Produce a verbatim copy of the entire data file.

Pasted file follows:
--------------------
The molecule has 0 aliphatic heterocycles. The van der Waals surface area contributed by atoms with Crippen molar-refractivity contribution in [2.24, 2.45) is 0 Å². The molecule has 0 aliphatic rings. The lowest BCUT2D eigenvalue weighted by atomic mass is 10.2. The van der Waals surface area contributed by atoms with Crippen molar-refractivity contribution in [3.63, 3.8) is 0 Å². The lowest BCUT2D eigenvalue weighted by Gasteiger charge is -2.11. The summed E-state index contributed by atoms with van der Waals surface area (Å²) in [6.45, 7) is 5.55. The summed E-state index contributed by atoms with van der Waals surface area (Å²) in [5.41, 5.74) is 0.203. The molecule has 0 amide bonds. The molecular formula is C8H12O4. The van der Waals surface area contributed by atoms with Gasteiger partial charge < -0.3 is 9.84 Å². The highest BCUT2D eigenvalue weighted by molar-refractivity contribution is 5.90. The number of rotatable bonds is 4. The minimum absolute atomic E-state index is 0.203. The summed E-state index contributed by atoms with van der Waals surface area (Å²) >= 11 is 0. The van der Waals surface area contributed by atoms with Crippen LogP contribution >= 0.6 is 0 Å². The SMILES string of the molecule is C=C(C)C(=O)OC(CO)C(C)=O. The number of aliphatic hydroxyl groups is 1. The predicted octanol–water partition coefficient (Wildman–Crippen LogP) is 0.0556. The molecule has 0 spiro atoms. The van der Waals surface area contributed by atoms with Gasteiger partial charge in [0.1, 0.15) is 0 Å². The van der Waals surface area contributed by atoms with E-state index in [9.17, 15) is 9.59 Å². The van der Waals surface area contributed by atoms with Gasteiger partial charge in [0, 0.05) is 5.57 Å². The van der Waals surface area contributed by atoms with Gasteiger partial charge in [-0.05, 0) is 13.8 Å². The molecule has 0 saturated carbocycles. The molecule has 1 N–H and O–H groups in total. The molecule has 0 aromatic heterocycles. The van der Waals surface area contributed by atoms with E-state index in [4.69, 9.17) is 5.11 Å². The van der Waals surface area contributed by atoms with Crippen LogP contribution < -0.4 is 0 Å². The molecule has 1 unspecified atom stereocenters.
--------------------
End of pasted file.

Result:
The molecule has 0 aliphatic heterocycles. The van der Waals surface area contributed by atoms with Crippen molar-refractivity contribution in [2.24, 2.45) is 0 Å². The molecule has 0 aliphatic rings. The lowest BCUT2D eigenvalue weighted by atomic mass is 10.2. The van der Waals surface area contributed by atoms with Crippen molar-refractivity contribution in [3.63, 3.8) is 0 Å². The lowest BCUT2D eigenvalue weighted by Gasteiger charge is -2.11. The summed E-state index contributed by atoms with van der Waals surface area (Å²) in [6.45, 7) is 5.55. The summed E-state index contributed by atoms with van der Waals surface area (Å²) in [5.41, 5.74) is 0.203. The molecule has 0 amide bonds. The molecular formula is C8H12O4. The van der Waals surface area contributed by atoms with Gasteiger partial charge < -0.3 is 9.84 Å². The highest BCUT2D eigenvalue weighted by molar-refractivity contribution is 5.90. The number of rotatable bonds is 4. The minimum absolute atomic E-state index is 0.203. The summed E-state index contributed by atoms with van der Waals surface area (Å²) >= 11 is 0. The van der Waals surface area contributed by atoms with Crippen LogP contribution >= 0.6 is 0 Å². The SMILES string of the molecule is C=C(C)C(=O)OC(CO)C(C)=O. The number of aliphatic hydroxyl groups is 1. The predicted octanol–water partition coefficient (Wildman–Crippen LogP) is 0.0556. The molecule has 0 spiro atoms. The van der Waals surface area contributed by atoms with Gasteiger partial charge in [0.1, 0.15) is 0 Å². The van der Waals surface area contributed by atoms with E-state index in [9.17, 15) is 9.59 Å². The van der Waals surface area contributed by atoms with Gasteiger partial charge in [0, 0.05) is 5.57 Å². The van der Waals surface area contributed by atoms with Gasteiger partial charge in [-0.05, 0) is 13.8 Å². The molecule has 0 saturated carbocycles. The molecule has 1 N–H and O–H groups in total. The molecule has 0 aromatic heterocycles. The van der Waals surface area contributed by atoms with E-state index in [4.69, 9.17) is 5.11 Å². The van der Waals surface area contributed by atoms with Crippen LogP contribution < -0.4 is 0 Å². The molecule has 1 unspecified atom stereocenters.